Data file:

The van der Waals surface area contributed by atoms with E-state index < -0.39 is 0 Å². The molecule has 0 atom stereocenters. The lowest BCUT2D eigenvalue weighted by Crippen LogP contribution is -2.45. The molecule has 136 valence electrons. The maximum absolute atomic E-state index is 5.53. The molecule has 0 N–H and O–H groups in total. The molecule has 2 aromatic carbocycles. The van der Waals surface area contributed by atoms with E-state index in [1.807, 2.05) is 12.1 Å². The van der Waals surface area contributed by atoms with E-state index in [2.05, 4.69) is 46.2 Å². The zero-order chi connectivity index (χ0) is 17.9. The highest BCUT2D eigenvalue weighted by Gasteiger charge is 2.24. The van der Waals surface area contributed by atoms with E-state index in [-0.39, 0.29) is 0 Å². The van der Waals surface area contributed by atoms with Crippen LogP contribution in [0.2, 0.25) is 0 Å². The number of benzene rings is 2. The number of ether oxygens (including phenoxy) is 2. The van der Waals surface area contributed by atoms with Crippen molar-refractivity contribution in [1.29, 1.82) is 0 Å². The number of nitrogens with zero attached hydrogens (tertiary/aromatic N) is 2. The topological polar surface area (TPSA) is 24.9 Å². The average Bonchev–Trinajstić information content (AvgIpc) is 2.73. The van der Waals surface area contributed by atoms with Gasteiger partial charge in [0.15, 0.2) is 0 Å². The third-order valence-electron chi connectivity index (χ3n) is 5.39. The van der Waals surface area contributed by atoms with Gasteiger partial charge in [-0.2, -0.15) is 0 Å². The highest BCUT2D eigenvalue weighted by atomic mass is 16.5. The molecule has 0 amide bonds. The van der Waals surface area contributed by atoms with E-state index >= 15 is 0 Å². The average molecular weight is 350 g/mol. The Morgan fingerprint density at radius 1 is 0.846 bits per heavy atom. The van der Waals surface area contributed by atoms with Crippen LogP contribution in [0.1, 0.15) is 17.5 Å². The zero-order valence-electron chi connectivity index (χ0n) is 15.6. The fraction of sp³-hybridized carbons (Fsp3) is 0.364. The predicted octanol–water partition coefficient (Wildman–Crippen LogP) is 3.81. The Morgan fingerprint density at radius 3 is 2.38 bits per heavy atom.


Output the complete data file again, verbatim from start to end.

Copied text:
The van der Waals surface area contributed by atoms with E-state index < -0.39 is 0 Å². The molecule has 0 atom stereocenters. The lowest BCUT2D eigenvalue weighted by Crippen LogP contribution is -2.45. The molecule has 136 valence electrons. The maximum absolute atomic E-state index is 5.53. The molecule has 0 N–H and O–H groups in total. The molecule has 2 aromatic carbocycles. The van der Waals surface area contributed by atoms with E-state index in [1.807, 2.05) is 12.1 Å². The van der Waals surface area contributed by atoms with E-state index in [2.05, 4.69) is 46.2 Å². The zero-order chi connectivity index (χ0) is 17.9. The highest BCUT2D eigenvalue weighted by Gasteiger charge is 2.24. The van der Waals surface area contributed by atoms with E-state index in [-0.39, 0.29) is 0 Å². The van der Waals surface area contributed by atoms with Crippen LogP contribution in [0.2, 0.25) is 0 Å². The number of benzene rings is 2. The number of ether oxygens (including phenoxy) is 2. The van der Waals surface area contributed by atoms with Crippen molar-refractivity contribution in [1.29, 1.82) is 0 Å². The number of nitrogens with zero attached hydrogens (tertiary/aromatic N) is 2. The topological polar surface area (TPSA) is 24.9 Å². The average Bonchev–Trinajstić information content (AvgIpc) is 2.73. The van der Waals surface area contributed by atoms with Gasteiger partial charge in [0.15, 0.2) is 0 Å². The third-order valence-electron chi connectivity index (χ3n) is 5.39. The van der Waals surface area contributed by atoms with Gasteiger partial charge in [-0.2, -0.15) is 0 Å². The highest BCUT2D eigenvalue weighted by atomic mass is 16.5. The molecule has 0 amide bonds. The van der Waals surface area contributed by atoms with E-state index >= 15 is 0 Å². The average molecular weight is 350 g/mol. The Morgan fingerprint density at radius 1 is 0.846 bits per heavy atom. The van der Waals surface area contributed by atoms with Crippen LogP contribution in [0.1, 0.15) is 17.5 Å². The zero-order valence-electron chi connectivity index (χ0n) is 15.6. The fraction of sp³-hybridized carbons (Fsp3) is 0.364. The predicted octanol–water partition coefficient (Wildman–Crippen LogP) is 3.81. The Morgan fingerprint density at radius 3 is 2.38 bits per heavy atom.